If you haven’t heard of a cult, it’s because it didn’t go down in flames. Its members are just quietly doing what they do, which means that there are many more active cults today than we are aware of.

Manson and David Koresh’s group in the 90s (for another example) and Synanon went down in flames. Folks like Lyman’s group laid low. I’d suggest that the probability a cult will go down in flames is directly proportional to the degree it goes head to head with existing power structures. Synanon got under the skins of nearby residents no matter where it set up (for a variety of reasons – the fact that it sold itself as a drug rehab organization harking back to its roots is one) and there was a certain amount of that antagonism built into Chuck’s messiah complex.

The issue we’re running into here is that Manson, Koresh and Diederich, and let’s add Philadelphia’s MOVE commune to the list, all in their own ways got the goat of the power structures (and the media). Outright murder got Manson on the map. The others? Different in their different ways.

What do we get, though, with the Cult of Trump in which the leader is the power structure? Increasingly there seems to be no way of stopping him short of something that turns the rest of the structure against him. That has historically taken a long and very difficult time.

(ETA: My friend Kevin added the following: ‘I am somewhat surprised you limited this to those affected by his ignoring AIDS. His policies in Central America, both under Reagan and on his own, went far further than was revealed in Iran Contra and resulted in untold deaths, mass impoverishment, and the overthrow of legitimate governments by USA backed and armed narco cartels who persist to this day.  Lastly we can point out that Bush and William Casey were responsible for the perpetuation of the Iranian hostage crisis, which cost Carter the election.’ These things are absolutely true, and any one of them could have earned another 500 words. The AIDS crisis struck closest to home at the time and is much in my thoughts these days for other reasons.)

I’ve been thinking about the death of George Herbert Walker Bush and why I won’t ‘dignify’ his memory by keeping silent. By 1988, HIV had been identified as the source of AIDS and AIDS had been named for three and five years respectively. Bush had remained silent the entire time, as had his predecessor, Ronald Reagan. (Reagan’s silence, even as friends of his such as Rock Hudson died, was despicable enough.) When ACT-UP and other gay groups protested in forms of extreme street theatre and were arrested for it, they were working in the same realm as the Freedom Riders two decades before, and playing for similar stakes. The people who risked and suffered violence and arrest at the hands of police forces coast to coast in many cases could have lived relatively quiet closeted lives, but as soon as they put themselves on the line for queer causes, they risked being disowned by their families (as the price of coming out had always included), firing, often their entire livelihoods. (This is why Harvey Milk pushed for all gays and lesbians to come out – to make it impossible to ignore that we were everywhere.)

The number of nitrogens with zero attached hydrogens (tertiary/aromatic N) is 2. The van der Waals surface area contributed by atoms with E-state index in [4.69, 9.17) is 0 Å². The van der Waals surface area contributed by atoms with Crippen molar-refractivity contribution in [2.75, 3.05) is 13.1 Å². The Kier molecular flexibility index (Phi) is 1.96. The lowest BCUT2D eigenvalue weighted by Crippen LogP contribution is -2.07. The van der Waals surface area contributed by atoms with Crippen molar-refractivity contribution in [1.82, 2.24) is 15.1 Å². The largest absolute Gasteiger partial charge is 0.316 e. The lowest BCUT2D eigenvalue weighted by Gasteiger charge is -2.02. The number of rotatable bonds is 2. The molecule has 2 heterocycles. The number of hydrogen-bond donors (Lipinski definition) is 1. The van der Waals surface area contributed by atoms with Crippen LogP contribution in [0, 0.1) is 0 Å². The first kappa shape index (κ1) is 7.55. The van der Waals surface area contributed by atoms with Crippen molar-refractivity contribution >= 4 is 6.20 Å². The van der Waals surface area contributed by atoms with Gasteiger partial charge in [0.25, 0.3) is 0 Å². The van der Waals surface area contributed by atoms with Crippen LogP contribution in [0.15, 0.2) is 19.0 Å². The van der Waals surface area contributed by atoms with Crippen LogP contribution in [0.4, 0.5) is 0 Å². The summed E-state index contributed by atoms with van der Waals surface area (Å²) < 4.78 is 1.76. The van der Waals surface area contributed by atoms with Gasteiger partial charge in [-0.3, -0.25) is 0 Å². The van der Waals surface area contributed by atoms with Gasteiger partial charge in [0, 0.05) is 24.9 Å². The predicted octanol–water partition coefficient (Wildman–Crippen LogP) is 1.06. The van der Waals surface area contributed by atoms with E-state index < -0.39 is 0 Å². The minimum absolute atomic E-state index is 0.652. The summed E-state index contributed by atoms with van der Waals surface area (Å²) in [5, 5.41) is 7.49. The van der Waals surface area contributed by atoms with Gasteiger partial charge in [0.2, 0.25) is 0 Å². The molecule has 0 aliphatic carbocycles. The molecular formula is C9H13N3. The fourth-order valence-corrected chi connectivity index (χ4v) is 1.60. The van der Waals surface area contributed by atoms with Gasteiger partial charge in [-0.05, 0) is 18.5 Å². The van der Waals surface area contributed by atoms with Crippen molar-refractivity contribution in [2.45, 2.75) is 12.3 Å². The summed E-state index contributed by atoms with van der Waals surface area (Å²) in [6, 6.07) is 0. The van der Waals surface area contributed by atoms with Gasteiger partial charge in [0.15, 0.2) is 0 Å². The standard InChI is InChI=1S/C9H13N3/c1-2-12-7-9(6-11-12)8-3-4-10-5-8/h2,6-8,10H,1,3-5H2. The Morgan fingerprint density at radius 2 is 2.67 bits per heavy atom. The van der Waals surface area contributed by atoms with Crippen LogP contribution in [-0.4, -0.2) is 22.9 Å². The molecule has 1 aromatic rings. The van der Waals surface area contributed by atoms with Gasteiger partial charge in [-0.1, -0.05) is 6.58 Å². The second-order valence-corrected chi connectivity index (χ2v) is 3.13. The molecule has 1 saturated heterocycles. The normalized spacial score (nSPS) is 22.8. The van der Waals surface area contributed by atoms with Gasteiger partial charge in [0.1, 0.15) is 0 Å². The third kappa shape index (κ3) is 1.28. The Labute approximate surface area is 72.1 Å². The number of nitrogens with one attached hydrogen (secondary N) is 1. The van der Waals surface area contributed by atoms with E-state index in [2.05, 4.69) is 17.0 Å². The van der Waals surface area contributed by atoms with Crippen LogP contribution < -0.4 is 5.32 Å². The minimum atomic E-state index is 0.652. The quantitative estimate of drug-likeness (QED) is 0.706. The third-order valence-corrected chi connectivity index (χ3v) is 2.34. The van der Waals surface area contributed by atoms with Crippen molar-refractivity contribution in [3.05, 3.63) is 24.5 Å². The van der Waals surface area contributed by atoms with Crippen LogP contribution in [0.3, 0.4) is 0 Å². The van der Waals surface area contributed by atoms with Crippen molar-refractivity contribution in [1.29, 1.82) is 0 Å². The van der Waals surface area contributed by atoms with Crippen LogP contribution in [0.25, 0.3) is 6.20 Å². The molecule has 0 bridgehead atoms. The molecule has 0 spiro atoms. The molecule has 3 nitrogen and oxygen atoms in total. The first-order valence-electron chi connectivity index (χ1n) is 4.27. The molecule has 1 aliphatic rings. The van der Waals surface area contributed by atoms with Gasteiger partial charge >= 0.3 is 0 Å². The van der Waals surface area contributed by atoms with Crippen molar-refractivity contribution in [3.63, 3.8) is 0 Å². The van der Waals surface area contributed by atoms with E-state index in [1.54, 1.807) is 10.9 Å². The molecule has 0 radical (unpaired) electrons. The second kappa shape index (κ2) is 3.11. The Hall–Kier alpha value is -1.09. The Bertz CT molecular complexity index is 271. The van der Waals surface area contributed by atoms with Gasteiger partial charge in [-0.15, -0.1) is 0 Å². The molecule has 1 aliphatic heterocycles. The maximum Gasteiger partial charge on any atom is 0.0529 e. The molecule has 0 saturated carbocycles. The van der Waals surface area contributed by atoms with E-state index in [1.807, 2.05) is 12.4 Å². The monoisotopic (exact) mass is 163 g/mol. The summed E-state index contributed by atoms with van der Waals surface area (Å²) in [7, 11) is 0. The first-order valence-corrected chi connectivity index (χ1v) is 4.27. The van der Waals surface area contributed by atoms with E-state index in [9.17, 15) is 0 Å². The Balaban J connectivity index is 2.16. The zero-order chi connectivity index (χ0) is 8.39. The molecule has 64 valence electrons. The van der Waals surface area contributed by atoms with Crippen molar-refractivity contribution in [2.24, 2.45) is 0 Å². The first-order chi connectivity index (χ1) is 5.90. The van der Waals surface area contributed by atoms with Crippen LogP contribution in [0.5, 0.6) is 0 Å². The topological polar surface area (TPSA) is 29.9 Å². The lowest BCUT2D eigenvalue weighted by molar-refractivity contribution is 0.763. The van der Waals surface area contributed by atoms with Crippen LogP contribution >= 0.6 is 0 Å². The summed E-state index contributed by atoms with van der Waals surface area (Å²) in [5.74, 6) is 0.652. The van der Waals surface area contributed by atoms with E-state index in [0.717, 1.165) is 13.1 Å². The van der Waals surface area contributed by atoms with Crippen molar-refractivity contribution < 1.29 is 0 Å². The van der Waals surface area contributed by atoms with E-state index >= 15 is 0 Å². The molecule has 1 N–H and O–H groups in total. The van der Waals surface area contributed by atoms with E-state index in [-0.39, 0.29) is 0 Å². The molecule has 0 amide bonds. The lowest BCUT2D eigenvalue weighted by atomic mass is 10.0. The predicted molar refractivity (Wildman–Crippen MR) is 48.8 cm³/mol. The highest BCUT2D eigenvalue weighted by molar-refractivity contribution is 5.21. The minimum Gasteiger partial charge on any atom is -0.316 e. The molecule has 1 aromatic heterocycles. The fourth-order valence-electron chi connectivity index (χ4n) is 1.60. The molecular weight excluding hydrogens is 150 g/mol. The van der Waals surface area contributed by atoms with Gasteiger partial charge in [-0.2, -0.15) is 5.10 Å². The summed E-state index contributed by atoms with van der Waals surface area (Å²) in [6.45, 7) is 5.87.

s-e-dThis was a fair risk because their friends were dying. (I would so love to be able to say that I took the risks, but I lived safely then and rarely demonstrated, and generally only when it was safe. I won’t rewrite my own history.) Friends and lovers were dying horrible, lonely, painful deaths. Let’s not forget that the opportunistic infections associated with AIDS were slow and had few treatments. And there was no cure on the horizon.

As the leader of the free world, Bush had the responsibility and the duty to speak out, But, I hear you say, it wasn’t politically expedient to do so.

No, butt the crimes and death that result from political expedience are unforgivable. Instead of standing up and saying These are our brothers, sisters, sons, and daughters, he declared a whole segment of the population ‘Other’, a nuisance, and therefore disposable. That nuisance continued to die on his watch at an alarming rate. When he took office over 82,000 cases of AIDS had been reported in the US and almost 62,000 had died of it. When he left office in 1993, those numbers had increased threefold in the US alone. In his time in office, and in the succeeding quarter century, Bush has always been unwilling to stand up and own up and repent and do some kind of good work in this regard.

When his own Department of Health and Human Services produced a report on teen suicide that included the specific risks of gay and lesbian youth, Bush caved to far right groups and suppressed the report. The report was only released when its findings were leaked.

Bush’s successors have blood on their hands too, and I’m not willing to give them a pass, either, but in this moment of hagiography, I must say no. The man was not a saint of any kind. When the crisis was in its infancy, and leadership was required, he continued to do what was expedient. Were I the sort who believed in such things, I’d say that Hell had prepared a room.

ETA: The Rude Pundit has a column on this matter that’s a whole lot less nice than mine.

Bloomberg News posted a rather disingenuous editorial comparing Bill Clinton to Donald Trump, the idea being that Trump is simply presenting a grotesque version of the Clinton presidency.

The upshot is that the sex scandals entrapping Trump are as unforgivable as those that Bill Clinton subjected us to back in the 90s, and that somehow because Dems gave Clinton a pass, we should do the same for Trump. I call bullshit. Loud and Clear. I won’t give Trump a pass for ostensibly the same issue (infidelity) for a great number of reasons. One is that Trump’s payouts push us into obstruction of justice territory that Clinton’s simply didn’t.

But let me back up. There’s some merit to this argument that it’s the same thing. For all his impropriety, if the allegations even of rape against Bill Clinton are true (and that’s a hard thing to write, given how loudly we howled in his defense back in the 90s), in general he had the interests of the country and its underclasses at heart. At least some of the time. The health care battle, in the history of those times goes head to head with welfare ‘reform’ and his Supreme Court choices get in the ring with the death warrant he signed during the ‘92 campaign. Yeah, he did dozens of things wrong from my liberal pacifist armchair perspective.